European Commission lays groundwork to unwind Illumina's $7B+ Grail merger
The European Commission has recommended steps that — though not yet final — would require Illumina to “swiftly” unwind its controversial $7.1 billion Grail buyout.
The Commission delivered a “statement of objections” on Monday, detailing the process Illumina would need to take in divesting Grail, its blood testing spinout launched in 2016. Illumina re-acquired Grail back in August, despite criticism from both the FTC and EU.
The FTC filed a complaint against the merger last March over concerns that it would stifle innovation for liquid biopsy cancer screening tests called multi-cancer early detection (MCED) tests, which are developed by Grail.
“With this transaction, Illumina would have an incentive to cut off GRAIL’s rivals from accessing its technology, or otherwise disadvantage them,” European Commission EVP Margrethe Vestager said in a statement earlier this year.
Illumina, however, argued that the merger is “pro-competitive and will accelerate innovation.”
“Illumina can make GRAIL’s life-saving multi-cancer early detection test more available, more affordable, and more accessible – saving lives and lowering healthcare costs,” general counsel Charles Dadswell previously said in a news release.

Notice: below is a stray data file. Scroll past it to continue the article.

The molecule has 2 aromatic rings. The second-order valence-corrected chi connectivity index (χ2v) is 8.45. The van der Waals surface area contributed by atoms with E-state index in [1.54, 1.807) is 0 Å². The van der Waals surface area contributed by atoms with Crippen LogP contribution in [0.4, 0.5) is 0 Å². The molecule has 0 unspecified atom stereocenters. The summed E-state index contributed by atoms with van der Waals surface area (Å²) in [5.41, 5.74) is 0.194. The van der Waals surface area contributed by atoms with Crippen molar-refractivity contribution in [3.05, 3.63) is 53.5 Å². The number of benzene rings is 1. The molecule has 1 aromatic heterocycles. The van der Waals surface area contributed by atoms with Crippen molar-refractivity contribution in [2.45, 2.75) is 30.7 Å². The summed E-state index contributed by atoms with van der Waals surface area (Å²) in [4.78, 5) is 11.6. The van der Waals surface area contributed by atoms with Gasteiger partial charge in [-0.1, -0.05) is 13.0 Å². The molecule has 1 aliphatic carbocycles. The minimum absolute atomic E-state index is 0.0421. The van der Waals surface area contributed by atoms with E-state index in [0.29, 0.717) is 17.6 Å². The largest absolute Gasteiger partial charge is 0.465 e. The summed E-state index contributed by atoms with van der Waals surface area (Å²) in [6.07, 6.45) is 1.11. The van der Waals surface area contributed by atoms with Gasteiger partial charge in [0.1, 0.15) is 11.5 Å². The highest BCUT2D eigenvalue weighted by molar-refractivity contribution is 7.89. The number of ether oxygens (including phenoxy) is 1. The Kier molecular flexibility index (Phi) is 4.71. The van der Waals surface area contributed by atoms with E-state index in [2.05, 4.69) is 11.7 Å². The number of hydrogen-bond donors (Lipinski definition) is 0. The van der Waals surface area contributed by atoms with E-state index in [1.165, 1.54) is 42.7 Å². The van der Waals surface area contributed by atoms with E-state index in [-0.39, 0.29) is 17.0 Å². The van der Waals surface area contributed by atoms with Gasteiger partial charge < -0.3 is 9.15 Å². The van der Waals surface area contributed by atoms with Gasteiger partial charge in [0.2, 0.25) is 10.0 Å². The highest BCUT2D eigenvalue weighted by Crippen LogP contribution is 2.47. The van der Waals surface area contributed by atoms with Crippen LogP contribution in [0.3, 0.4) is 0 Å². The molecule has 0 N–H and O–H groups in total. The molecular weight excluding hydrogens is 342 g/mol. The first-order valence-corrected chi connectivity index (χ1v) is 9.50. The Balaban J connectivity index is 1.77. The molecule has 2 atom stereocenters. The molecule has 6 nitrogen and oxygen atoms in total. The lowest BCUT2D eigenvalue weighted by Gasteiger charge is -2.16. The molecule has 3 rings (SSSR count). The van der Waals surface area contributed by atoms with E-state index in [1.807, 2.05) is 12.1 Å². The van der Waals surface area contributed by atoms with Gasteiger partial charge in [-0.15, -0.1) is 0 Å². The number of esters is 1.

While the FTC complaint was dismissed in September, the EU blocked the acquisition just days later.
In following that decision, the Commission said in its recommendations on Monday that Illumina should “restore GRAIL’s independence from Illumina, to the same level that GRAIL had prior to the completion of the transaction.”
It also proposed that “GRAIL must be as viable and competitive after the divestment as it was before Illumina’s acquisition, to ensure that the innovation race between GRAIL and its rivals can continue as before,” and ensure that Grail and Illumina remain separate until the businesses are unwound.
The recommendations are not yet final, leaving room for both Grail and Illumina to respond. Illumina told Endpoints News in an emailed statement that it has appealed the EU’s September decision to prohibit the deal, and that the “divestment order should be stayed” until the appeal is resolved.
“We believe divestment is not proportional to the speculative harm alleged by the Commission, especially given the benefits this merger will bring to patients in the EU and across the globe,” a spokesperson said. “Illumina has separately appealed a July 2022 decision by the General Court of the European Union regarding the European Commission’s jurisdiction to challenge the GRAIL deal.”